Couche-Tard's bid for Casey's hits roadblock
TORONTO (Reuters) - For billionaire Mario Gabelli, the $1.9 billion takeover offer for Casey's General Stores (CASY.O) made by Alimentation Couche-Tard (ATDb.TO) just isn't sweet enough for him to sell his shares.
"We like Casey's as an investment," said Gabelli, who is ranked No. 937 on the Forbes 2010 list of the world's richest people. "We were buying the stock at $30 because we thought in a couple of years the stock would be materially higher."
The investor says he's looking for a "kiss" -- Wall Street talk for a sweetened bid -- from Couche-Tard that will make his company, GAMCO Investors Inc (GBL.N), want to tender its 0.7 percent of Casey's (about 350,000 shares as of March 31, according to Thomson Reuters data).
Couche-Tard, Canada's largest convenience store chain, may have no choice but to pucker up if it wants Casey's badly enough.
Last week, Couche-Tard offered to pay $36.75 a share for Casey's, which operates about 1,500 convenience stores across nine states in the U.S. Midwest.
Casey's rejected the bid on Wednesday, just as it had an earlier bid worth $1.84 billion, and said it would buy back $500 million worth of common stock, about 25 percent, as part of a recapitalization plan designed to thwart Couche-Tard.
The recapitalization plan, set to begin on Thursday and expire on August 25, will be through a modified "Dutch auction" self tender offer that may price its common stock between $38.00 and $40.00 a share, or a 4.1 percent premium over Tuesday's closing price of $36.50.
Casey's stock rose 3 percent on Wednesday to $37.63 a share, or about $1 more than Couche-Tard's latest offer.
"If Couche-Tard intends to continue to pursue the acquisition of Casey's, it will likely need to raise its offer price above the range offered by Casey's in its Dutch auction," said Desjardins Securities analyst Martin Landry in a research note.
"Given these new developments, the likelihood of a transaction seems more remote."
Analysts, who are skeptical that another player will step in, say, however, that the ceiling for Couche-Tard is probably near $38.43 a share. That's the price at which it sold Casey's shares shortly after it announced its first takeover offer in April.
Casey's shareholders who see the company as a growth story are likely looking for a higher number than that.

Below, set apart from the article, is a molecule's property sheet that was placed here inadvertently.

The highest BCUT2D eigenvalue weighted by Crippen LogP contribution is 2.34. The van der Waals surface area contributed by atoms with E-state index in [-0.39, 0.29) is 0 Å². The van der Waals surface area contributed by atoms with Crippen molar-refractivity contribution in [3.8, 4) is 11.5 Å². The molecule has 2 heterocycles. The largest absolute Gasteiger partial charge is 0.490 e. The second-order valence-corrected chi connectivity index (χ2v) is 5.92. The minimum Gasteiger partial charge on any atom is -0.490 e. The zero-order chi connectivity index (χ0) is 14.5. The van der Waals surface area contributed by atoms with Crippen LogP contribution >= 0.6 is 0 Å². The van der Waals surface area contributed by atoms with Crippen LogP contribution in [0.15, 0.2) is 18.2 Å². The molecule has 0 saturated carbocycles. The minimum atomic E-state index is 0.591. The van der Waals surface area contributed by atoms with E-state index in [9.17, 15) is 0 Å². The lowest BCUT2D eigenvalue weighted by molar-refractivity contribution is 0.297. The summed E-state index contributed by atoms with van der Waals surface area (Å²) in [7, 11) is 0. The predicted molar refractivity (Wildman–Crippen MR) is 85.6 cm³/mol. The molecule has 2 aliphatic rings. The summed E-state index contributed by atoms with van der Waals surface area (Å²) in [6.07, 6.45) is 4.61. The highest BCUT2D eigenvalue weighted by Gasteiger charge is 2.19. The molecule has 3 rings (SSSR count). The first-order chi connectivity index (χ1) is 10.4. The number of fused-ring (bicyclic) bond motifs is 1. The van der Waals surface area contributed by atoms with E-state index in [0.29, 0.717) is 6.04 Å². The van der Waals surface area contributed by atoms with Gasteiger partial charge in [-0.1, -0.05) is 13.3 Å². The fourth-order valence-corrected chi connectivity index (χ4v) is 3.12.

"I think if they offered $40, I think you'd get enough shareholder approval that they would have a good chance of overturning the board," Karen Short, a director at BMO Capital Markets in New York, said before the recapitalization was announced.
"Anything below that, it's unclear -- it's kind of 50-50 as to whether or not you'll get enough shareholder approval to change the board over."
Before the recapitalization move, ClearBridge Advisors, a Legg Mason equity manager with about 2 percent of Casey's stock, said it was encouraging the board to reconsider Couche-Tard's offer and "negotiate in good faith".
Casey's has expressed no interest in having a dialogue with Couche-Tard management at the $36 level.
It accuses Couche-Tard, which operates a network of more than 5,800 stores including 3,600 stores in the United States, of trying to buy American companies "on the cheap".
BMO's Short said Casey's shareholders are in it for growth, a factor not reflected in Couche-Tard's current offer.
But the Couche-Tard offer doesn't expire until August 6, and Gabelli says a lot might happen between then and now. "We always wait until the last minute," he said.
"If the deal breaks -- if the ... Canadian walks away -- we'll be delighted to buy a lot more stock lower."
(Editing by Peter Galloway)
WASHINGTON - U.S. hiring likely picked up enough in February to keep the Federal Reserve on track in reducing its monetary stimulus.
- U.S. small businesses borrowed more money in January than they did a year earlier, signaling continued growth in the economy despite a spate of cold weather that has been blamed for weakness in many other indicators of activity.
BEIJING/HONG KONG - China reiterated its opposition on Thursday to a European Union plan to limit airline carbon dioxide emissions and called for talks to resolve the issue a day after its major airlines refused to pay any carbon costs under the new law.